While some proteins — like red and processed meats — can be tough on your heart, others top the list of heart-healthy foods. The key here is to look for plant protein, lean animal protein, and fish. Experts recommend Mix up your protein sources. So you have a lot of options, stock up on:

  • lentil
  • Bean
  • nuts
  • seeds
  • tofu
  • Fish, especially those high in omega-3 fatty acids
  • egg
  • Low-fat dairy products
  • Poultry
  • seeds

Replace some of your red meat and bacon with the above options and they’ll work for your heart’s good.

4. Healthy fats

You might think fats cause heart problems, but it’s all about Writes of fat. While trans and saturated fats have been linked to cardiovascular problems in many studies, your body, including your heart, Needs healthy fats. You can get them from fish, nuts, and seeds along with avocados and moderate amounts of vegetable oils such as:

  • olive oil
  • Sesame oil
  • Sunflower
  • Soy oil
  • canola oil
  • corn oil
  • safflower oil

As a general rule, if fats are solid at room temperature, they are likely saturated. If it is liquid, then most likely it falls into the unsaturated variety. Think butter (Controversial for health) vs. olive oil (definitely part of a heart healthy diet).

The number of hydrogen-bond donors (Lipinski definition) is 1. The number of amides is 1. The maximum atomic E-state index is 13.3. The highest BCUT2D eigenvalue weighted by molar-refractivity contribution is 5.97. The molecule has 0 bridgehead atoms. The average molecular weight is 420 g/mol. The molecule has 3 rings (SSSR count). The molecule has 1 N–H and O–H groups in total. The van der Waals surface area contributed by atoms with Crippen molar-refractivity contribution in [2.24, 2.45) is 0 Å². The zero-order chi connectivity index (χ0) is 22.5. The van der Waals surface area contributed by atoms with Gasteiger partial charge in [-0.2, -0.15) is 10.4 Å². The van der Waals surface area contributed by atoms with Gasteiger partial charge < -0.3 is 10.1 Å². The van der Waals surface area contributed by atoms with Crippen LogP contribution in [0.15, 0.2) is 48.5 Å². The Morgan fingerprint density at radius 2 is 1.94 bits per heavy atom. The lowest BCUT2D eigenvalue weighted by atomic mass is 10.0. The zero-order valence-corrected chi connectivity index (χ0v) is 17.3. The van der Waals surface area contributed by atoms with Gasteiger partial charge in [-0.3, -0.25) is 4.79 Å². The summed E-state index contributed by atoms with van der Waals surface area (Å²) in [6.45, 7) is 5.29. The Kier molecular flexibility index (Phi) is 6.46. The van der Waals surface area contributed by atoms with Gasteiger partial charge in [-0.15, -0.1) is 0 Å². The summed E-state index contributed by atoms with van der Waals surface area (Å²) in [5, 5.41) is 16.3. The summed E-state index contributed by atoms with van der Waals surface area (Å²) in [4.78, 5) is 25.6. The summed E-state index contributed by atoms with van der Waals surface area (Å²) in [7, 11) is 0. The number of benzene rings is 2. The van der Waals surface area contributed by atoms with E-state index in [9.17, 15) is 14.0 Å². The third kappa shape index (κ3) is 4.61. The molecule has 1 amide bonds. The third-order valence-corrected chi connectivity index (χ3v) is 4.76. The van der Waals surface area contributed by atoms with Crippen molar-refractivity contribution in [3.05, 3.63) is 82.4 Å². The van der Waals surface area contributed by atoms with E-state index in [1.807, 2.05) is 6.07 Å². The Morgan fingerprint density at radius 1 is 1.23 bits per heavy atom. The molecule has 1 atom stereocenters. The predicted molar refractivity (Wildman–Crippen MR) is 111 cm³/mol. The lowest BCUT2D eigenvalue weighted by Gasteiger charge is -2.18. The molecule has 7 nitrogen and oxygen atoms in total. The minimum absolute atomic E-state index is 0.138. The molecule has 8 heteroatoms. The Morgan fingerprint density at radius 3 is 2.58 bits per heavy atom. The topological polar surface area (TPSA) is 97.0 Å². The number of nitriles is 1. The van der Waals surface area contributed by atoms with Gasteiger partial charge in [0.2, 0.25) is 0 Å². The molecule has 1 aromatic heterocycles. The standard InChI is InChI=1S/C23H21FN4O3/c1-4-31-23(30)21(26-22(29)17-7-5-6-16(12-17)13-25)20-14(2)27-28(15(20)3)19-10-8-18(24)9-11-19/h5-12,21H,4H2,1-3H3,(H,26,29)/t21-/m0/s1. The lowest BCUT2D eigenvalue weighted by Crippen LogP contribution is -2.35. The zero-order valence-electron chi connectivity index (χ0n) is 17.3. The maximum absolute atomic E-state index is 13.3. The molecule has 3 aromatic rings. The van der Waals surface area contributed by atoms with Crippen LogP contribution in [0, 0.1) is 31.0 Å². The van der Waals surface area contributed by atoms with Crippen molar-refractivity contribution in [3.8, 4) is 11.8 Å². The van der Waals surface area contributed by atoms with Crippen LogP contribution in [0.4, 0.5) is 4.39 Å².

Pour sesame oil into a small dish.

SUNGMIN/Getty Images

5. Heart check for foods

The American Heart Association has Certain approved foods For a healthy heart and give them Heart check stamp, which you can find in some food packages. Once you learn this seal, it can make it easier to stock your cart with heart-healthy foods.

For best results, pair it with your heart-healthy diet Other heart health boosters Such as regular exerciseAnd the Sleeps and stress management techniques. It may also be helpful to know your blood type and what does that mean specific risk of cardiovascular disease.

The information in this article is for educational and informational purposes only and is not intended to be health or medical advice. Always consult a physician or other qualified healthcare provider with any questions you may have about a medical condition or health goals.